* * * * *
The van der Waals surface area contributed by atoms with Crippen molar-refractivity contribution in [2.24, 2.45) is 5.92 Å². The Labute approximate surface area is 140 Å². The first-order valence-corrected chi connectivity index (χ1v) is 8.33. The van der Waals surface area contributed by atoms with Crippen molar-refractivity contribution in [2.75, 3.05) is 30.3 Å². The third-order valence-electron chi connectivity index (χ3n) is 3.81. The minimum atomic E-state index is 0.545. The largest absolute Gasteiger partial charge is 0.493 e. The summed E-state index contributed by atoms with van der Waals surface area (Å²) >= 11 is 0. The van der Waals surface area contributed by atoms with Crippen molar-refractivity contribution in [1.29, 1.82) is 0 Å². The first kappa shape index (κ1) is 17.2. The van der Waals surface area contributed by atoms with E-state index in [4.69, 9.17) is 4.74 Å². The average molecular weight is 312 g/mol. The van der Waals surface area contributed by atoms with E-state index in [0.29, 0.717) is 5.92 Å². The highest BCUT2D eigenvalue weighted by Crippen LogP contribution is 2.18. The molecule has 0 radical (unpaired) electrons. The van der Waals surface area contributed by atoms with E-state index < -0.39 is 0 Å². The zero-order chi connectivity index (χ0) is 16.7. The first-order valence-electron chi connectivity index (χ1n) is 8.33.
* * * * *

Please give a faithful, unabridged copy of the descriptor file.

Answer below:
The van der Waals surface area contributed by atoms with Crippen molar-refractivity contribution in [2.24, 2.45) is 5.92 Å². The Labute approximate surface area is 140 Å². The first-order valence-corrected chi connectivity index (χ1v) is 8.33. The van der Waals surface area contributed by atoms with Crippen molar-refractivity contribution in [2.75, 3.05) is 30.3 Å². The third-order valence-electron chi connectivity index (χ3n) is 3.81. The minimum atomic E-state index is 0.545. The largest absolute Gasteiger partial charge is 0.493 e. The summed E-state index contributed by atoms with van der Waals surface area (Å²) >= 11 is 0. The van der Waals surface area contributed by atoms with Crippen molar-refractivity contribution in [1.29, 1.82) is 0 Å². The first kappa shape index (κ1) is 17.2. The van der Waals surface area contributed by atoms with E-state index in [4.69, 9.17) is 4.74 Å². The average molecular weight is 312 g/mol. The van der Waals surface area contributed by atoms with E-state index in [0.29, 0.717) is 5.92 Å². The highest BCUT2D eigenvalue weighted by Crippen LogP contribution is 2.18. The molecule has 0 radical (unpaired) electrons. The van der Waals surface area contributed by atoms with E-state index < -0.39 is 0 Å². The zero-order chi connectivity index (χ0) is 16.7. The first-order valence-electron chi connectivity index (χ1n) is 8.33.